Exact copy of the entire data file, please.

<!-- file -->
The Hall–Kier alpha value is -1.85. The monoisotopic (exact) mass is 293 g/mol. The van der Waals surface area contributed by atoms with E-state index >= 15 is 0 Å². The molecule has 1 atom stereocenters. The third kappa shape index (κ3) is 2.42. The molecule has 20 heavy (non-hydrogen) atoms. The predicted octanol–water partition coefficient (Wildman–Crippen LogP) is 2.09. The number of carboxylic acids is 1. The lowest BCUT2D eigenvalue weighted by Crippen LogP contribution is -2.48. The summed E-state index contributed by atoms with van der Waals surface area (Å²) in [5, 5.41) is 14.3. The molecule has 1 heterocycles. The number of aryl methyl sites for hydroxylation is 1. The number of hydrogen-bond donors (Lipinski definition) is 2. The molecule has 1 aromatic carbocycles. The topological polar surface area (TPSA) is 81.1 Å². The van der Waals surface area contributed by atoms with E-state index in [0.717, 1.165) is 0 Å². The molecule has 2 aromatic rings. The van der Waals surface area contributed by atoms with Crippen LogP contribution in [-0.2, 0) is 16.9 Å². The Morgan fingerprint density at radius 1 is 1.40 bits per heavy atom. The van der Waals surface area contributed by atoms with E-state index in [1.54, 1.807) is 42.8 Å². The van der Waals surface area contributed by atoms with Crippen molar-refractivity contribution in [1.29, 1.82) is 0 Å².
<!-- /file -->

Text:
The Hall–Kier alpha value is -1.85. The monoisotopic (exact) mass is 293 g/mol. The van der Waals surface area contributed by atoms with E-state index >= 15 is 0 Å². The molecule has 1 atom stereocenters. The third kappa shape index (κ3) is 2.42. The molecule has 20 heavy (non-hydrogen) atoms. The predicted octanol–water partition coefficient (Wildman–Crippen LogP) is 2.09. The number of carboxylic acids is 1. The lowest BCUT2D eigenvalue weighted by Crippen LogP contribution is -2.48. The summed E-state index contributed by atoms with van der Waals surface area (Å²) in [5, 5.41) is 14.3. The molecule has 1 heterocycles. The number of aryl methyl sites for hydroxylation is 1. The number of hydrogen-bond donors (Lipinski definition) is 2. The molecule has 1 aromatic carbocycles. The topological polar surface area (TPSA) is 81.1 Å². The van der Waals surface area contributed by atoms with E-state index in [0.717, 1.165) is 0 Å². The molecule has 2 aromatic rings. The van der Waals surface area contributed by atoms with Crippen LogP contribution in [-0.2, 0) is 16.9 Å². The Morgan fingerprint density at radius 1 is 1.40 bits per heavy atom. The van der Waals surface area contributed by atoms with E-state index in [1.54, 1.807) is 42.8 Å². The van der Waals surface area contributed by atoms with Crippen molar-refractivity contribution in [1.29, 1.82) is 0 Å².